H, from the text box:>>>
The first line of text in the window now reads
With the two-argument version, you pass two indices to delete a range of characters starting at the first index and up to, but not including, the second index.
For example, to delete the remaining
ello on the first line of the text box, use the indices
>>> text_box.delete("1.0", "1.4")
Notice that the text is gone from the first line. This leaves a blank line followed the word
World on the second line:
Even though you can’t see it, there’s still a character on the first line. It’s a newline character! You can verify this using
>>> text_box.get("1.0") '\n'
If you delete that character, then the rest of the contents of the text box will shift up a line:>>>
World is on the first line of the text box:
Try to clear out the rest of the text in the text box. Set
"1.0" as the start index and use
tk.END for the second index:>>>
>>> text_box.delete("1.0", tk.END)
The text box is now empty:
You can insert text into a text box using
>>> text_box.insert("1.0", "Hello")
This inserts the word
Hello at the beginning of the text box, using the same
"<line>.<column>" format used by
.get() to specify the insertion position:
Check out what happens if you try to insert the word
World on the second line:>>>
>>> text_box.insert("2.0", "World")
Instead of inserting the text on the second line, the text is inserted at the end of the first line:
If you want to insert text onto a new line, then you need to insert a newline character manually into the string being inserted:>>>
>>> text_box.insert("2.0", "\nWorld")
World is on the second line of the text box:
.insert() will do one of two things:
- Insert text at the specified position if there’s already text at or after that position.
- Append text to the specified line if the character number is greater than the index of the last character in the text box.
It’s usually impractical to try and keep track of what the index of the last character is. The best way to insert text at the end of a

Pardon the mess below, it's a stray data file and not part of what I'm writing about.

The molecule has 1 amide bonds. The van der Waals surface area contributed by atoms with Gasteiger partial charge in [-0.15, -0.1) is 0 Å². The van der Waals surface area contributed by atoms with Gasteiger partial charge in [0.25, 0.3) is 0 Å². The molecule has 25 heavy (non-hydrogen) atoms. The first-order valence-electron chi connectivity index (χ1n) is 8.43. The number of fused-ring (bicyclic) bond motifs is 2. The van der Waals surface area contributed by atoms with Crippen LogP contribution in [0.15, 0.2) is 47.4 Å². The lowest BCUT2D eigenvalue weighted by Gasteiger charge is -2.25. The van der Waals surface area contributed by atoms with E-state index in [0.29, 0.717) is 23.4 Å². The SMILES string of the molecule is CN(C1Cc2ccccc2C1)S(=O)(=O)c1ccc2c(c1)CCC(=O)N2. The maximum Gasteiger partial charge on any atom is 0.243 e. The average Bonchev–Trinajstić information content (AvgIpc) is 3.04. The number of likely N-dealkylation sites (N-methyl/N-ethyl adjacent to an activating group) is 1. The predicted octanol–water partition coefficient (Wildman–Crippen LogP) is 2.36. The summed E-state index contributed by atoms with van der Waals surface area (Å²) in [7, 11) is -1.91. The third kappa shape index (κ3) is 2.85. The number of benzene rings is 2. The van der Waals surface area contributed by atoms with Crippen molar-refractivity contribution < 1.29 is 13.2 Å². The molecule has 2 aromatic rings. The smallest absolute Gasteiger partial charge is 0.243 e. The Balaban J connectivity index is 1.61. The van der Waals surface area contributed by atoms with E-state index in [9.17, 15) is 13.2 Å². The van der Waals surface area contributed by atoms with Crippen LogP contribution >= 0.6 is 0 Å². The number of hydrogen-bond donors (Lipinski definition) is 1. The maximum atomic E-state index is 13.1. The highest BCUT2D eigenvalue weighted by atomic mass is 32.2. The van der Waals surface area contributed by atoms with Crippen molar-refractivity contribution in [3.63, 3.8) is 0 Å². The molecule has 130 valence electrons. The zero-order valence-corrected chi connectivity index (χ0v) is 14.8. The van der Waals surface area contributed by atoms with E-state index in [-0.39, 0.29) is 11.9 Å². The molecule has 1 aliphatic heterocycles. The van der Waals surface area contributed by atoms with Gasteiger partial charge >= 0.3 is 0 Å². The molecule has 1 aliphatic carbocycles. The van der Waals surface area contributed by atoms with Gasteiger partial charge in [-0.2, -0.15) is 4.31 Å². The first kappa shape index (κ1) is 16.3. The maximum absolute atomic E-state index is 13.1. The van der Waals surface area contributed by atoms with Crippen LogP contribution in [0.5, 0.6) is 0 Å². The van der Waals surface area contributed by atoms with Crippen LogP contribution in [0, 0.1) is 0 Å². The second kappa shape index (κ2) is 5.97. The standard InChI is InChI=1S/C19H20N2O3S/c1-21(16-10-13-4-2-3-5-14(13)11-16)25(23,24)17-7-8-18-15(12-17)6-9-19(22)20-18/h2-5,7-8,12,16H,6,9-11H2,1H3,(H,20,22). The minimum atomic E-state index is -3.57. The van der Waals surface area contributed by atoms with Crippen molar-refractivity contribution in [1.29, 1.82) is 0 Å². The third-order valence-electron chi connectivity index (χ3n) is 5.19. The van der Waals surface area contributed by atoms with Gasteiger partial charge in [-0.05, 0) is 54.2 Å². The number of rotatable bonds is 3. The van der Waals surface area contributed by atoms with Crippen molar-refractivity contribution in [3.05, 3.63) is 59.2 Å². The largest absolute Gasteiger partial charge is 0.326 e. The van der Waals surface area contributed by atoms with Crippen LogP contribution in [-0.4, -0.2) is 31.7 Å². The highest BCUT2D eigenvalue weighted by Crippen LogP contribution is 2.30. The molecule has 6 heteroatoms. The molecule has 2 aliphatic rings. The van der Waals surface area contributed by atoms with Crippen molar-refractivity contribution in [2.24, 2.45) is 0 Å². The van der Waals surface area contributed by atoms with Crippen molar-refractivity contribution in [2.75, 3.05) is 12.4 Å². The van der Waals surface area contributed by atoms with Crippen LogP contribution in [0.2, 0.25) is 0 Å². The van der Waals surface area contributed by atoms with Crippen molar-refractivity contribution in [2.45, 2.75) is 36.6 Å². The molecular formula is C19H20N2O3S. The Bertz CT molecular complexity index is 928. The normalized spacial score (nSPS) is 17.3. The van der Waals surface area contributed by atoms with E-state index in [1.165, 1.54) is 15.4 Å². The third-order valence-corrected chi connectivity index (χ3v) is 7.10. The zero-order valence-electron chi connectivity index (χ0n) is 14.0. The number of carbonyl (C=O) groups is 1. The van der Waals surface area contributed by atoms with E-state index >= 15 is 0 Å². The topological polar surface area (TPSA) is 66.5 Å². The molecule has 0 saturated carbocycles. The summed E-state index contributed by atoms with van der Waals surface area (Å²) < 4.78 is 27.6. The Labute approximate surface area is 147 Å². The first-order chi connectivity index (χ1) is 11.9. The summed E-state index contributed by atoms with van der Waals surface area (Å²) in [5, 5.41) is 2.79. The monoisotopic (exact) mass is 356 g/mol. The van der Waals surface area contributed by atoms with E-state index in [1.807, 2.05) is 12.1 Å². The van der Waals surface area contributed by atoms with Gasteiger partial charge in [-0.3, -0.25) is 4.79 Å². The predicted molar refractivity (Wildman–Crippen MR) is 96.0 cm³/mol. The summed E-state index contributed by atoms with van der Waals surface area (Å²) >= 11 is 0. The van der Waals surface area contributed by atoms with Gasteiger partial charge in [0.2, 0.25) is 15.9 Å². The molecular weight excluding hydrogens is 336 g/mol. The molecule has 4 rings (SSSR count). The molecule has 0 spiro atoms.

Text widget is to pass
tk.END to the first parameter of
>>> text_box.insert(tk.END, "Put me at the end!")
Don’t forget to include the newline character (
\n) at the beginning of the text if you want to put it on a new line:>>>
>>> text_box.insert(tk.END, "\nPut me on a new line!")
Text widgets are just a few of the widgets available in Tkinter. There are several others, including widgets for checkboxes, radio buttons, scroll bars, and progress bars. For more information on all of the available widgets, see the Additional Widgets list in the Additional Resources section.
Assigning Widgets to Frames With
In this tutorial, you’re going to work with only five widgets:
These are the four you’ve seen so far plus the
Frame widgets are important for organizing the layout of your widgets in an application.
Before you get into the details about laying out the visual presentation of your widgets, take a closer look at how
Frame widgets work, and how you can assign other widgets to them. The following script creates a blank
Frame widget and assigns it to the main application window:
import tkinter as tk window = tk.Tk() frame = tk.Frame() frame.pack() window.mainloop()
frame.pack() packs the frame into the window so that the window sizes itself as small as possible to encompass the frame. When you run the above script, you get some seriously uninteresting output:
Frame widget is practically invisible. Frames are best thought of as containers for other widgets. You can assign a widget to a frame by setting the widget’s
frame = tk.Frame() label = tk.Label(master=frame)
To get a feel for how this works, write a script that creates two
Frame widgets called
frame_b. In this script,
frame_a contains a label with the text
"I'm in Frame A", and
frame_b contains the label
"I'm in Frame B". Here’s one way to do this:
import tkinter as tk window = tk.Tk() frame_a = tk.Frame() frame_b = tk.Frame() label_a = tk.Label(master=frame_a, text="I'm in Frame A") label_a.pack() label_b = tk.Label(master=frame_b, text="I'm in Frame B") label_b.pack() frame_a.pack() frame_b.pack() window.mainloop()
frame_a is packed into the window before
frame_b. The window that opens shows the label in
frame_a above the label in
Now see what happens when you swap the order of
import tkinter as tk window = tk.Tk() frame_a = tk.Frame() label_a = tk.Label(master=frame_a, text="I'm in Frame A") label_a.pack() frame_b = tk.Frame() label_b = tk.Label(master=frame_b, text="I'm in Frame B") label_b.pack() # Swap the order of `frame_a` and `frame_b` frame_b.pack() frame_a.pack() window.mainloop()
The output looks like this:
label_b is on top. Since
label_b is assigned to
frame_b, it moves to wherever
frame_b is positioned.
All four of the widget types that you’ve learned about—
master attribute that’s set when you instantiate them. That way, you can control which
Frame a widget is assigned to.
Frame widgets are great for organizing other widgets in a logical manner. Related widgets can be assigned to the same frame so that, if the frame is ever moved in the window, then the related widgets stay together.
Note: If you omit the
master argument when creating a new widget instance, then it’ll be placed inside of the top-level window by default.
In addition to grouping your widgets logically,
Frame widgets can add a little flare to the visual presentation of your application. Read on to see how to create various borders for